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Saturday, April 11, 2020

Locust Swarms of Biblical Proportions Threaten Africa



Locust Swarms
Image: The Source Magazine
The COVID-19 pandemic swept the globe and brought many countries on its knees. While the whole world seem to be put on a halt, billions of locusts swarmed the skies of fertile East African nations of Kenya, Uganda, Ethiopia and Somalia. The locust swarm is said to originate from Yemen early in February 2020, the swarms crossed the Red Sea and reached the African soil later that month.


Pesticides seem to not hold back the swarms from eating the crops of farmers in the affected countries. After all, desert locusts can eat thrice its weight and move in large numbers numbering billions per swarm and can even cast an illusion of blotting the sky. Farmers and locals found ways to mitigate the damage done by these pests by noise barrages and spraying pesticides. Grass and other plants eaten by grazing animals were also not spared by desert locusts.

Locust Swarms
Image: Common Dreams
Previous famines in Africa gave people flashbacks of the footages shown at Live Aid 1985. It is feared that the food security of the region is at stake if the more destructive second wave of the swarm raze through East Africa. The humid weather condition sets the perfect condition for the desert locusts to breed. Climate change is said to be contributing factor for the locusts to swarm in an alarming rate.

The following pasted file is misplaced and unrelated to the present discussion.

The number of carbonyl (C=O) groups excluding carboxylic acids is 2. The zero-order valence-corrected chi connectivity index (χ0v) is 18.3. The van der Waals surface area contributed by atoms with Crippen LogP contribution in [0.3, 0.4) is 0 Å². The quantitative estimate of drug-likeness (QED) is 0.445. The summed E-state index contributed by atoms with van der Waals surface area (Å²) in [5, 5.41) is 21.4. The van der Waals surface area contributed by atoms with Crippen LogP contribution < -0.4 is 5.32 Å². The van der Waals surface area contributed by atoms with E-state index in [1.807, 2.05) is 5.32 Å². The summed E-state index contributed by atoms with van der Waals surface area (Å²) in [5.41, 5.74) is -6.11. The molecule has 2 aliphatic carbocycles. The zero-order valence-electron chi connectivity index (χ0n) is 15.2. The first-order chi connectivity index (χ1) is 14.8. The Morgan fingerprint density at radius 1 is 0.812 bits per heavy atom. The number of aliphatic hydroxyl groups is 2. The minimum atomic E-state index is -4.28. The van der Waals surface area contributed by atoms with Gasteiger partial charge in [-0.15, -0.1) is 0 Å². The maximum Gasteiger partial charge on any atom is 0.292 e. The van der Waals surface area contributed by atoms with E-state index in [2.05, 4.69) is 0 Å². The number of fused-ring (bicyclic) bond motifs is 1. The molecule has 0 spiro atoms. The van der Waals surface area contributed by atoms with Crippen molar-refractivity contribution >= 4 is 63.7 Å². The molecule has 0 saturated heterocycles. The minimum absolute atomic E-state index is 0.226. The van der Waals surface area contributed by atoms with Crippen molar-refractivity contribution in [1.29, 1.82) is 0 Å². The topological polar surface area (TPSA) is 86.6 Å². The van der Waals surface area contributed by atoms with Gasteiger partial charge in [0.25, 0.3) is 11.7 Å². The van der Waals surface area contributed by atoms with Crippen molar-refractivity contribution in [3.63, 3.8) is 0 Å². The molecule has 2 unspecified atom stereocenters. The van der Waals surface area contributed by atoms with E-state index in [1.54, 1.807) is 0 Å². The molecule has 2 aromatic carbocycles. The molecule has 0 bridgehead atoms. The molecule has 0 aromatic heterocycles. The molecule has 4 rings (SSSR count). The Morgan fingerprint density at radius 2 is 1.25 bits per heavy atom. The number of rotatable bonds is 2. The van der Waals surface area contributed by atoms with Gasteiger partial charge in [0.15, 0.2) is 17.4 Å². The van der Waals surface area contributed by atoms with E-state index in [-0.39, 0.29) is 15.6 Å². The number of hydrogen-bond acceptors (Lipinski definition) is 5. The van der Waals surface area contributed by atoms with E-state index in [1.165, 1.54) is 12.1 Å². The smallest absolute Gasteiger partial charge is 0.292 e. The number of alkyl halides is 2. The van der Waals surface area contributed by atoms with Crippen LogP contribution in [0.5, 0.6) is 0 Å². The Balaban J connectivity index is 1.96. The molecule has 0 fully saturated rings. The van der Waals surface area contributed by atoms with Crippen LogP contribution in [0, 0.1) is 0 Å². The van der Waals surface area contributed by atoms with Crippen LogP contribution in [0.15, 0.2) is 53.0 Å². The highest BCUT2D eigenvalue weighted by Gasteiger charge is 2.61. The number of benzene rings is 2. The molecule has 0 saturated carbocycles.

These swarms pose a huge threat on the thriving East African nations. Countries like Ethiopia, Kenya and Uganda experienced a huge stride in economic development in the past decade. Trade liberalizations lift most of the population out of poverty but the imminent threat posed by the locust swarms can set them back from years of development.

Locust Swarms
Image: NBC News
The threat posed by locust swarms eclipsed the fears of a COVID-19 pandemic in East Africa. Food security for at least 20 million Africans is at stake if the swarms were not dispersed. Closed borders brought by the pandemic made it harder for the hardest hit areas such as parts of Kenya and Somalia to deal with the locust problem.

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